Upgrading Groupset to SRAM

Camus
Camus Posts: 189
edited December 2012 in Road general
My bike is currently running the stock Shimano Tiagra it came with which has been Ok if a little clunky; I'm hoping to upgrade the groupset sooner rather than later, especially since having a mess with some bikes running Ultegra/Dura Ace/SRAM Red and feeling the difference between what I have currently and what I could have.

I prefer the aesthetics of the SRAM Red over any Shimano, but was looking at SRAM Force as well, would it be worth getting that instead or should I just wait till I can afford the Red? Anyone care to share their experiences with Shimano (105, Ultegra, Dura Ace) or SRAM groupsets?

Comments

  • dave35
    dave35 Posts: 1,124
    Got SRAM Apex on my cyclo cross bike and a mix of Rival and Force on my summer bike-doubt you'd spot any difference betwen Force//Rival except more cash in your wallet, Red is very nice but so expensive
  • amaferanga
    amaferanga Posts: 6,789
    I've heard people say that Force is the best value groupset in the SRAM range. It works so very nearly as well as Red, is only a tiny bit heavier and much cheaper. I've got Red on one of my bikes, but only because the difference between Force and Red when I bought it from Planet X was only about £100. I've got Apex on my winter bike and while it's good, it doesn't shift as smoothly as Red and it looks quite industrial.

    I'd get Force.
    More problems but still living....
  • Camus
    Camus Posts: 189
    Thanks for the replies so far; I'm definitely leaning towards Force, similar looks to Red, only slightly heavier, pretty good value and saves the £££ that I would spend on more expensive group to put towards new wheels.
  • I've got Apex on my CX bike, I hate it with all my being. Hopefully the experience improves going up the food chain?
    Unfortunately it's put me off SRAM for good so currently looking for 105 components to upgrade it.
  • Have Sram Force on my winter bike and it works OK, have Red on the summer/race bike and only notice a slight difference when changing between the bikes for the first few rides, but they do feel similar.
    Pain hurts much less if its topped off with beating your mates to top of a climb.
  • dave35
    dave35 Posts: 1,124
    Arthur, what problem do you have with Apex? I mentioned that people have problems with it to my LBS,they said it just need set up properly.
  • dave35 wrote:
    Arthur, what problem do you have with Apex? I mentioned that people have problems with it to my LBS,they said it just need set up properly.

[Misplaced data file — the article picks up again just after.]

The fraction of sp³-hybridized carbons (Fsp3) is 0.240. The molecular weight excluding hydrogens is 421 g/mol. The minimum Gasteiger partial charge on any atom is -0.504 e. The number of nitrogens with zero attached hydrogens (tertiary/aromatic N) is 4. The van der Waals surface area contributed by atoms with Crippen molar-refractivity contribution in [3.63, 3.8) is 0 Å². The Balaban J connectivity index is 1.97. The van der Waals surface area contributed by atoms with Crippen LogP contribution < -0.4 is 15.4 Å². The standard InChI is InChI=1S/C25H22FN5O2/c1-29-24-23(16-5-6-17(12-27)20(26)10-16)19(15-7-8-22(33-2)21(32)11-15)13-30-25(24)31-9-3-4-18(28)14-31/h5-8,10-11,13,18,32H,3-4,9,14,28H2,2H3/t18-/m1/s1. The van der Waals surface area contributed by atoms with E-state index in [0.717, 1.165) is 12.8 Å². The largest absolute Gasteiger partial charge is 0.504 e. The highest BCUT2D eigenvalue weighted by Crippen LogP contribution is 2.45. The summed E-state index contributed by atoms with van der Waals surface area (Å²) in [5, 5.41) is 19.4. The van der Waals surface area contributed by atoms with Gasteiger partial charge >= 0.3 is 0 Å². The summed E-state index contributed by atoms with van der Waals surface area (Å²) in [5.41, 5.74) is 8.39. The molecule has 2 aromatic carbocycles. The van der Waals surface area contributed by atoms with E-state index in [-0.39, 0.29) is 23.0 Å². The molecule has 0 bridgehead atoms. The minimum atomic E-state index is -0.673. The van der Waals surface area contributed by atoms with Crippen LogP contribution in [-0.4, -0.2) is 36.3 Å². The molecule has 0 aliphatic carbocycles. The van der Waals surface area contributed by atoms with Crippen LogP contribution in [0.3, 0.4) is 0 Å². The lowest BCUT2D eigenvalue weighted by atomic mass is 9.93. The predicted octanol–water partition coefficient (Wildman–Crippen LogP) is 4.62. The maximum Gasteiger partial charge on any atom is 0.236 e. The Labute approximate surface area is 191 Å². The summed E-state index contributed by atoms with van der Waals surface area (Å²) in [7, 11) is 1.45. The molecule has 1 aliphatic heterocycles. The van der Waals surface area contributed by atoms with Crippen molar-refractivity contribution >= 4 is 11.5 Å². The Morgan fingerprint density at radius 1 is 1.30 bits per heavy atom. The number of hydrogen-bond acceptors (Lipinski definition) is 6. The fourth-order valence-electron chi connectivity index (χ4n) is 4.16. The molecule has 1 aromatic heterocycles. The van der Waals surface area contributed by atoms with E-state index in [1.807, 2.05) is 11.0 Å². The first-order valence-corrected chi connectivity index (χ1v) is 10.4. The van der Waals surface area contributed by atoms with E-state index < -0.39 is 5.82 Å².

Hi Dave, several things but leaving aside the double tap itself, I've had a rear shifter fail after about 300 miles from new, the replacement was ok for a while but now while it upshifts ok if a bit clunky, downshifts are fine in the higher third of the cassette, the midrange it just refuses to shift properly, I have to overshift (two clicks, but it only shifts down one gear) then I have to release it with one tap to settle it down.
    I've set the gears up many times (using the method I use on my Shimano equipped bikes) but it never improves. I haven't replaced the cables yet but frankly even from new and working properly I disliked the heavy agricultural feel of the system with long throws on the shifter compared to the smooth as silk and low forces need to change on 105. There I've said it now :D
  • styxd
    styxd Posts: 3,234
    dave35 wrote:
    Arthur, what problem do you have with Apex? I mentioned that people have problems with it to my LBS,they said it just need set up properly.

    Hi Dave, several things but leaving aside the double tap itself, I've had a rear shifter fail after about 300 miles from new, the replacement was ok for a while but now while it upshifts ok if a bit clunky, downshifts are fine in the higher third of the cassette, the midrange it just refuses to shift properly, I have to overshift (two clicks, but it only shifts down one gear) then I have to release it with one tap to settle it down.
    I've set the gears up many times (using the method I use on my Shimano equipped bikes) but it never improves. I haven't replaced the cables yet but frankly even from new and working properly I disliked the heavy agricultural feel of the system with long throws on the shifter compared to the smooth as silk and low forces need to change on 105. There I've said it now :D

    bent mech hanger
  • Could be, looked at this but seemed true. Worth replacing anyway?
  • styxd
    styxd Posts: 3,234
    Yeh I would, its only a tenner.

    Make sure you have a nice loop of cable going into the rear mech aswell.
  • cheers
  • diy
    diy Posts: 6,473
    Always liked the intuitive feel of SRAM on both my mtbs and my road bike. The small push small cog, big push big cog is so intuitive. The cassettes and chains wear a bit quick compared to shimano but that is it.
  • Arthur - I'll agree that SRAM can be a bit agricultural when it's dirty but my experience of it is that when it's set up right it runs fantastically and needs little to no adjustment. I don't know if your issues are caused by the mech hanger or something to do with the cabling but persevere a little before you write it off completely.

    +1 on Force being the best quality / weight / value groupset there is. I've been running it for 3 years and wouldn't change anything.
  • saprkzz
    saprkzz Posts: 592
    Hi,

    I have SRAM Red 2012 on my "Race" bike, and 2011 SRAM Force on my Moda, the difference that i can tell from a using point of view, is when Red is properly tuned it's amazing and actually feels different to force in the speed of shifting and precision. A press on the shifter and instantly its engaged. The weight difference also has a big play on a lightweight bike.

    However saying all of the above, I still love Force on my Moda. Did a training ride on Wednesday and it was perfect. Not as precise, maybe the Force isnt set up as well and my "Red" bike.